This report by British Columbia’s Representative for Children and Youth tells the tragic story of a 14-year-old First Nations girl who hung herself in the yard of her grandparents’ home on a rural B.C. First Nations reserve. There are 203 First Nations in B.C. and most never have a suicide in a year or over many years, especially by a young person. But some do and, in addition to suicide, they may be grappling with serious issues for children and youth who do not feel safe or lack access to the basic services afforded to other children and youth in the province. Serious issues for the safety and well-being of children occur in every community where parents and families may face struggles with mental illness, addictions and violence. When systems can work to protect children from harm, support families and reduce the risk of violence and trauma, the resilience of young people to cope with a variety of vulnerabilities in their lives can be improved. Much depends on the services and the approach and the constant need to be evaluating the effectiveness of services to meet the needs of children and youth, understanding that some require significant and highly responsive service. Suicide and self-harm has been examined in previous aggregrated studies and reports by the Representative’s Office as well as by a Coroner’s Child Death Review Panel. But there are some cases that call out for a more complete investigation, especially when the services that are intended to support young peoples’ resilience and emotional well-being are a central part of the circumstances around their shortened lives. Or, as with this case, when there needs to be a light shone on the experience of an individual child to learn all we can about doing more for children such as her. The story of this girl’s short life is painful to learn.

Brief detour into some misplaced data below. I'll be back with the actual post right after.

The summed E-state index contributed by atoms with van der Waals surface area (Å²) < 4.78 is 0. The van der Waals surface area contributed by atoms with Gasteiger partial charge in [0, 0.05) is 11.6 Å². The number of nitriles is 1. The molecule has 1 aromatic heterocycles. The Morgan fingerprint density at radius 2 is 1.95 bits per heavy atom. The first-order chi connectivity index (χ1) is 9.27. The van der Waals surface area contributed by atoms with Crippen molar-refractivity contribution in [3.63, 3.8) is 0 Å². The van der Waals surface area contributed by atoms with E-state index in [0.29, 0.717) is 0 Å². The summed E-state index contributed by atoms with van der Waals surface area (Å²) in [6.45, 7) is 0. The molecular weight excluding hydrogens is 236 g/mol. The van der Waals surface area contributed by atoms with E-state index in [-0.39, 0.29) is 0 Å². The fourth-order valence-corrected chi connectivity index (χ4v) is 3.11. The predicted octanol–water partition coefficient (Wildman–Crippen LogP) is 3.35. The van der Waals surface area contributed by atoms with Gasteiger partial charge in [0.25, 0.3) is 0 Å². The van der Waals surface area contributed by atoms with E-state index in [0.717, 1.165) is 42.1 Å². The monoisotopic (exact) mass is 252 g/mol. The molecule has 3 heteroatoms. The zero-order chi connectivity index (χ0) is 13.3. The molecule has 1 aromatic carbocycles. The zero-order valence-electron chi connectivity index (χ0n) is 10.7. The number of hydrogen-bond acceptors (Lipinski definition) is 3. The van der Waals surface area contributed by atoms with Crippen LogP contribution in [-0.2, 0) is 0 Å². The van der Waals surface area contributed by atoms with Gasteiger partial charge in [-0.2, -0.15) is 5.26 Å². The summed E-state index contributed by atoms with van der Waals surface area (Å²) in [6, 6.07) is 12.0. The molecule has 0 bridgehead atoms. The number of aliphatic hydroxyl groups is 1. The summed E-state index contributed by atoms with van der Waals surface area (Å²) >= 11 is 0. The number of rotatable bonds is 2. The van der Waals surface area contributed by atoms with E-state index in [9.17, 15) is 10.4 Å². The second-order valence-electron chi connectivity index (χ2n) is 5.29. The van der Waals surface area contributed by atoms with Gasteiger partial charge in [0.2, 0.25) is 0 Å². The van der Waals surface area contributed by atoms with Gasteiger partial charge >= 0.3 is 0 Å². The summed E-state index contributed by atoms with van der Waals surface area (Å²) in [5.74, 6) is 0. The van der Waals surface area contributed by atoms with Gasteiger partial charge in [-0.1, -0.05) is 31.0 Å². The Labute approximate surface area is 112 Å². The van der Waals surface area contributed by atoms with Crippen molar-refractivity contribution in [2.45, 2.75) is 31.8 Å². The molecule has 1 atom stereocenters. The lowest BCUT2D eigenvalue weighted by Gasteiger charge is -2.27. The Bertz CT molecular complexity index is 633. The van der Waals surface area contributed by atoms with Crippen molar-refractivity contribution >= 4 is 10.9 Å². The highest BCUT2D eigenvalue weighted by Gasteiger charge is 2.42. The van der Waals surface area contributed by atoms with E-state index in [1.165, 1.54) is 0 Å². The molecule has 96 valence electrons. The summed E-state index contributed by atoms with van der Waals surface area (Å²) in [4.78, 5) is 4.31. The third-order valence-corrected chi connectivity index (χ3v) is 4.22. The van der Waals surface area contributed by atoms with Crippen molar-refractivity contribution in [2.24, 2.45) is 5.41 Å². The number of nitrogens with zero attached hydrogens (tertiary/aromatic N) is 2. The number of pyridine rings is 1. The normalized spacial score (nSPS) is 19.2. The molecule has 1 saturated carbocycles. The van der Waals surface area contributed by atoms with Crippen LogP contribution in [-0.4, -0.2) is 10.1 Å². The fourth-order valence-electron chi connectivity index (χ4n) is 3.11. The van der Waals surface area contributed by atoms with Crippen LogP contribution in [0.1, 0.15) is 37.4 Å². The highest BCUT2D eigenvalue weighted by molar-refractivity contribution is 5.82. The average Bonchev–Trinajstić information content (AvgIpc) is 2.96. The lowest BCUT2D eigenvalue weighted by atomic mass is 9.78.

The Representative appreciates that many British Columbians will find it unbelievable that what happened to her could be allowed to occur in our province, with its legal and other protections for the safety of children. It is a story of a virtual collapse of a system of services – or more accurately, a story of the shadow cast over the lives of many girls and boys on-reserve where there is no opportunity to bring out what is going on in their lives in a way that connects them to supports or services.
Through this investigative report, the Representative seeks answers as to why this girl didn’t receive the help she so desperately needed and what changes can be made to prevent similar tragedies from occurring in the future.